- I started playing the violin in Mobile, AL, when I was 10 years old. I was a total music geek! I was concertmaster of the Mobile Student Symphony, assistant concertmaster of the Alabama All-State Festival Orchestra and worked through my freshman year at Tulane as the principle second violinist of the Gulf Coast Symphony Orchestra. After college, I became a professional engineer and an educator. I worked for various companies, spent a decade working as an engineering consultant, and ultimately became a certified public high school teacher of math and physics, which I pursued for 4 years, all the while teaching part-time at various colleges and universities in NH. I dabbled with music during those years, but music definitely took a back seat to family and career until 2002, when everything came to a screeching halt. Jobs for engineers were nonexistent from 2002 through 2005. I was too old to be re-integrated into public school education. So for those 3 years I read everything I could find about violin-making. I went to luthier workshops and pestered friends who WERE luthiers half to death asking questions about the craft. I bought old violins on Ebay and used them to learn how to do basic violin repairs. After doing these experiments, I found that I could resell them on Ebay at a profit, so I worked as a luthier most of the time for those 3 lean years, and have dabbled in the craft ever since.
- Thurmond is pictured here as principal cellist of the Richey Community Orchestra in New Port Richey, Florida. He is shown holding a copy of a Stradivarius cello
he made in 1995, named in honor of his mother, Ellen Frances. He became interested in repair of the violin family of instruments when he took his broken cello to a master luthier for restoration. That experience led him to study for 16 summers at the University of New Hampshire, Durham, with master violin maker, Herr Karl Roy of Bavaria. The last 9 years at UNH Thurmond was shop foreman and teaching assistant to Mr. Roy. Thurmond has produced 73 instruments, including 6 cellos, 8 violas and 59 violins. He works in his Glover, Vermont shop and, for the past 25 years, has trained a num- ber of students in the art of violin making.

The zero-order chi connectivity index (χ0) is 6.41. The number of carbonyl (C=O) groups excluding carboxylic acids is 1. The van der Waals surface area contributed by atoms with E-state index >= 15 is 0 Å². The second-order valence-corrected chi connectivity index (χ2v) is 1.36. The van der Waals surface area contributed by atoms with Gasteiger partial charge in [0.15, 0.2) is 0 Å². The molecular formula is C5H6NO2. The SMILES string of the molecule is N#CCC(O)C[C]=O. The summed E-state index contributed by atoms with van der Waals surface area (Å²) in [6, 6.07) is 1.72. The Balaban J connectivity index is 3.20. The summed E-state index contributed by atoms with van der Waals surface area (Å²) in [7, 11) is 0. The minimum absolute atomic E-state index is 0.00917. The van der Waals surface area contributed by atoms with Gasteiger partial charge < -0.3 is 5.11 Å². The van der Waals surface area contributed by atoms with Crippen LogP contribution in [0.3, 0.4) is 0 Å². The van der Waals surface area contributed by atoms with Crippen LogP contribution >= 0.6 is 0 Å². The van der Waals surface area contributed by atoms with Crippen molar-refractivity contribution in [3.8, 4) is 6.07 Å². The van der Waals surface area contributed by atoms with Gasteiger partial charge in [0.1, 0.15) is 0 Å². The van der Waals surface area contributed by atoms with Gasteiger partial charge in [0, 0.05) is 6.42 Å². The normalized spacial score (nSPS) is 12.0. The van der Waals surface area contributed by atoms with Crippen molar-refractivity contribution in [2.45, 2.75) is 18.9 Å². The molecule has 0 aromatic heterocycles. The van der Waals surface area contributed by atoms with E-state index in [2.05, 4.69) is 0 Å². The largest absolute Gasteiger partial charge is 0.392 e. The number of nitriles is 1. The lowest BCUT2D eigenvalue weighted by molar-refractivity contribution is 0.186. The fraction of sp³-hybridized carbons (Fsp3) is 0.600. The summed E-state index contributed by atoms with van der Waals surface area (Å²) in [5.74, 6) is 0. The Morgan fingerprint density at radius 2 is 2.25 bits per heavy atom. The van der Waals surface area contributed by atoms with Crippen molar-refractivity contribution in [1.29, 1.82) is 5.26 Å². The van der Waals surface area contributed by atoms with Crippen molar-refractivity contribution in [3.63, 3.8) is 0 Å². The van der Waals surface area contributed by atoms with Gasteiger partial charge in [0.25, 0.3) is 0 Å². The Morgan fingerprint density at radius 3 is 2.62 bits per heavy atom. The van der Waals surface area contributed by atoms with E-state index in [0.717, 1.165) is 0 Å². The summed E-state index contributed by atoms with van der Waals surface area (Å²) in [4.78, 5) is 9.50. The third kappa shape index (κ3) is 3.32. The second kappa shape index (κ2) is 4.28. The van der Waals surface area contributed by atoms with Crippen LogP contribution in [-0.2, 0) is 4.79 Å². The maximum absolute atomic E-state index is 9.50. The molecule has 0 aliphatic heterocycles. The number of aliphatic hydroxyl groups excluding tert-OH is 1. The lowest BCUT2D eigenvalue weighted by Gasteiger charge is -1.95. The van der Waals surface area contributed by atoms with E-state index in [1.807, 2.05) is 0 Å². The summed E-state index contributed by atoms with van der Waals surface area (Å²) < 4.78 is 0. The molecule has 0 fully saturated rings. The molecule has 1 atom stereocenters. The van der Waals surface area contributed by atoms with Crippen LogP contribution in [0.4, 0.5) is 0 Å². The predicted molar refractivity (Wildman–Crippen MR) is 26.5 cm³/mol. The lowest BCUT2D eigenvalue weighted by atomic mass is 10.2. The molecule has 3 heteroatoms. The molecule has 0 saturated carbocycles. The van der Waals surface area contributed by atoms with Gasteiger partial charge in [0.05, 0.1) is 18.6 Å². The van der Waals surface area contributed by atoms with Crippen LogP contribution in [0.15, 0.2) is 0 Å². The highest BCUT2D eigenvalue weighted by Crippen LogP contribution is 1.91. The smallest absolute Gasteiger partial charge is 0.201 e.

Paul Gavin has been playing the violin since grade school, albeit with several interruptions of various durations. He played for several years with the Connecticut String Orchestra in Hartford, and in more musicals than he is willing to admit. Under coaching from a friend, a member of the Newport Area Community Orchestra who had lent him instruction manuals, books, specialty tools and templates, he took the plunged into the mysterious art of violin making. This friend turned out to be a very patient mentor, and eight months later the finished product looked good, although the sound left a few things to be desired. Thurmond Knight provided invaluable assistance in the fine tuning of the bridge, neck and fingerboard.
Frank Rudolph playing his violin.